What Can You Eat After Oral Surgery?
After you’ve had surgery on your mouth, only some foods feel okay to eat. You need to eat what feels comfortable, and you need to ensure you do not complicate your healing process. You also need to avoid sipping through a straw, too, as the air pressure from sucking could loosen the blood clots you are wanting to form.
So What Foods Are Best Post Oral Surgery?
Here are 20 foods that are great to eat while you’re healing from oral surgery.
A little soy sauce on some tofu, mashed up. Works like a charm. Getting protein can be a challenge when you cannot chew meat, and tofu is a wonderful substitute.
Just avoid flavors with seeds. No blackberry, raspberry, passion fruit, or anything seeded.
You can add juice to sweeten it and give it some more flavor, too. Puddings of all kinds are a lovely treat when recuperating at home. Just watch that sugar intake.
Drinking warm or iced tea — don’t make it hot — can reduce bleeding. The tannin that tea contains is good for that.
Good old-fashioned tomato soup is especially nice for a recovering mouth.
As long as it’s really soft, you should be good. Sprinkling a bit of water on it and microwaving it ten seconds can help soften it up.
Soft cheeses are best. Brie is buttery goodness, and great on its own. Melting some cheese can work well too.
Hummus and guacamole are great to it by themselves, and pack some caloric punch.
Scrambled eggs, with a little melted cheese, melt in your mouth and get your some needed protein.
It may sound extravagant, but sushi-grade tuna — maguro nigiri, say — is full of flavor and easy to consume without chewing.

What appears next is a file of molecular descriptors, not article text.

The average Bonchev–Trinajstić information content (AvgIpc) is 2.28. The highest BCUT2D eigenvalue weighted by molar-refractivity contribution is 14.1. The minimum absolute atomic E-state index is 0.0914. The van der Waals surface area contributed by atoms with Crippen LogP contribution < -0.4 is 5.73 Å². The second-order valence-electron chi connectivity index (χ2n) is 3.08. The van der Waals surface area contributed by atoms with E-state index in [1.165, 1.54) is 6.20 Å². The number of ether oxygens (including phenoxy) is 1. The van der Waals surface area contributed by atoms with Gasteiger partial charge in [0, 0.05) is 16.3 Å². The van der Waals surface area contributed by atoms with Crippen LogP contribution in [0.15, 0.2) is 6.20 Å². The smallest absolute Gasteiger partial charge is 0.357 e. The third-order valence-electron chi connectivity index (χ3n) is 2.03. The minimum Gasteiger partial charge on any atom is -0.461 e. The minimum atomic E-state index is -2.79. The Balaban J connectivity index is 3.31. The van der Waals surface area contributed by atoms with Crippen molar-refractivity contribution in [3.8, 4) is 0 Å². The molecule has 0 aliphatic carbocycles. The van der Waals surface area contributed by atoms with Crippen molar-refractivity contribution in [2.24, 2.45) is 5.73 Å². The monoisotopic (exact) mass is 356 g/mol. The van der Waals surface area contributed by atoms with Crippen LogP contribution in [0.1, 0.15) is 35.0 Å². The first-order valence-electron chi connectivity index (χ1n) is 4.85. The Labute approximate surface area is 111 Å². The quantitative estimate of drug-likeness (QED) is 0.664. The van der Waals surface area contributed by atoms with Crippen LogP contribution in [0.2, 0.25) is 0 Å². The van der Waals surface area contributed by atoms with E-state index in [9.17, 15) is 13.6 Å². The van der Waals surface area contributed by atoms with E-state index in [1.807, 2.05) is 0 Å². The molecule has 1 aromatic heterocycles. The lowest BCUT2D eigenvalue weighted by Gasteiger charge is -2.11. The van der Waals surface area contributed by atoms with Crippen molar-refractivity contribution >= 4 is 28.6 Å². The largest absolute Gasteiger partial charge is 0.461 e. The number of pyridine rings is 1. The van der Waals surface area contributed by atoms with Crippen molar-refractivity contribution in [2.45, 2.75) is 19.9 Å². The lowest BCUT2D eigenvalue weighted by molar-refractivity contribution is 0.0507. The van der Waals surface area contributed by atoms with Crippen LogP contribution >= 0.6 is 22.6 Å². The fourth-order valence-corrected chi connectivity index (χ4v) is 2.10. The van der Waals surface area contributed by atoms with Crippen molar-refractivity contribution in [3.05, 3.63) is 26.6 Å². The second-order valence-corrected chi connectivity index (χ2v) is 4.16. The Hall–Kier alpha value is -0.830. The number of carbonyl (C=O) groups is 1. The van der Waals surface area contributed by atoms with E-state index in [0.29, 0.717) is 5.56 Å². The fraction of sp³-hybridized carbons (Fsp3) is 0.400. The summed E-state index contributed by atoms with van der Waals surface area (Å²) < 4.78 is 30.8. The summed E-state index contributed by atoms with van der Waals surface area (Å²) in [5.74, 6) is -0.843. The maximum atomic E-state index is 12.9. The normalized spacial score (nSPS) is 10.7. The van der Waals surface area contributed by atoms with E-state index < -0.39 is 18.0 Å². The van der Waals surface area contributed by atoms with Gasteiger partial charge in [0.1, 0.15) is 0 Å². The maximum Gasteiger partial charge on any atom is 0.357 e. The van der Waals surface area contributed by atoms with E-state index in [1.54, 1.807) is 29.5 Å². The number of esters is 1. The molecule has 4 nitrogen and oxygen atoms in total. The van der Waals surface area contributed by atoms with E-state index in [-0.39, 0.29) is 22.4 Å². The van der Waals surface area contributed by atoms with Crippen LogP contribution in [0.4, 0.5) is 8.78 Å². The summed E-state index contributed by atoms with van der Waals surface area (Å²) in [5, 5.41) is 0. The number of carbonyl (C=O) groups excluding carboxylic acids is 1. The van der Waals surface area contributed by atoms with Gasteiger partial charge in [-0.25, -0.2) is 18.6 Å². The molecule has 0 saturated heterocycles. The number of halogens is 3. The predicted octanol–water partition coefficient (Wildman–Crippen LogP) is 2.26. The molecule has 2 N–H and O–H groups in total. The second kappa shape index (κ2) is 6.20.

- Frozen Yogurt
Ice cream is great as well, but if you want to conserve on calories, froyo is a smart choice. You can find it in a variety of flavors these days.
Jello goes down easy, and is easy to prepare. Jelly works too, though it tends to have a lot more sugar.
- Mac & cheese
Not al dente, though — you want your Mac & Chee to be soft, so cook it thoroughly.
- Mashed potatoes
Nothing says “comfort food” quite like mashed potatoes and gravy. It’s so soft that you can practically drink it. Don’t overheat it, though. Hot foods are best avoid while healing.
You can spice it up, or just mash it up on its own. Surprisingly filling, too.
Let the bananas get a bit riper than you might ordinarily, and you’ll be in potassium heaven. The type of banana mush that is great for banana bread is perfect.
Chilled, soft, naturally sweet. You can make it yourself or get it from the store. Works great with a few dashes of cinnamon as well.
Opt for the soft, flat noodles, and cook them thoroughly. Your goal is to avoid needing to chew it.
- Almond butter
Any kind of nut butter, really — peanut butter, cashew butter. Pick the smooth rather than the chunky, though.
This is great as a mixer, too. Add some maple syrup, some brown sugar, or some honey, and maybe a few of those mashed, ripe bananas.